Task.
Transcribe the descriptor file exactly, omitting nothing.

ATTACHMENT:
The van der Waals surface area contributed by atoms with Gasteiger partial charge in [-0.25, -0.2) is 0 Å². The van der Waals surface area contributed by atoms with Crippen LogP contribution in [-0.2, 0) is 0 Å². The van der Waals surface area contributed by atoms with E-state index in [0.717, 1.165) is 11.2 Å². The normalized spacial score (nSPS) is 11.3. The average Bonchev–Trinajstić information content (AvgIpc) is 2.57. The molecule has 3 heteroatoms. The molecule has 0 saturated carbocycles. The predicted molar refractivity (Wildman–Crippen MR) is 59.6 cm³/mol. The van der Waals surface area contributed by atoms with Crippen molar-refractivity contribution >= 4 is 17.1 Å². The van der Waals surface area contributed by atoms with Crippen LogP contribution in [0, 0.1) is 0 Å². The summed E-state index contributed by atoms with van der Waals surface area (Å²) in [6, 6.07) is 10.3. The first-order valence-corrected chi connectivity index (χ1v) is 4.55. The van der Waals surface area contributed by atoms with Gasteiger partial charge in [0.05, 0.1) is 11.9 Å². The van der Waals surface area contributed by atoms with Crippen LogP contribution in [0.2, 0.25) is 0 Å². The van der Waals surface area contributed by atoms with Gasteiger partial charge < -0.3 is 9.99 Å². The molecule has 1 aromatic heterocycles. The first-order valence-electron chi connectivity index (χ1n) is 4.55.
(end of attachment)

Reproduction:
The van der Waals surface area contributed by atoms with Gasteiger partial charge in [-0.25, -0.2) is 0 Å². The van der Waals surface area contributed by atoms with Crippen LogP contribution in [-0.2, 0) is 0 Å². The van der Waals surface area contributed by atoms with E-state index in [0.717, 1.165) is 11.2 Å². The normalized spacial score (nSPS) is 11.3. The average Bonchev–Trinajstić information content (AvgIpc) is 2.57. The molecule has 3 heteroatoms. The molecule has 0 saturated carbocycles. The predicted molar refractivity (Wildman–Crippen MR) is 59.6 cm³/mol. The van der Waals surface area contributed by atoms with Crippen molar-refractivity contribution >= 4 is 17.1 Å². The van der Waals surface area contributed by atoms with Crippen LogP contribution in [0, 0.1) is 0 Å². The summed E-state index contributed by atoms with van der Waals surface area (Å²) in [6, 6.07) is 10.3. The first-order valence-corrected chi connectivity index (χ1v) is 4.55. The van der Waals surface area contributed by atoms with Gasteiger partial charge in [0.05, 0.1) is 11.9 Å². The van der Waals surface area contributed by atoms with Crippen LogP contribution in [0.2, 0.25) is 0 Å². The van der Waals surface area contributed by atoms with Gasteiger partial charge < -0.3 is 9.99 Å². The molecule has 1 aromatic heterocycles. The first-order valence-electron chi connectivity index (χ1n) is 4.55.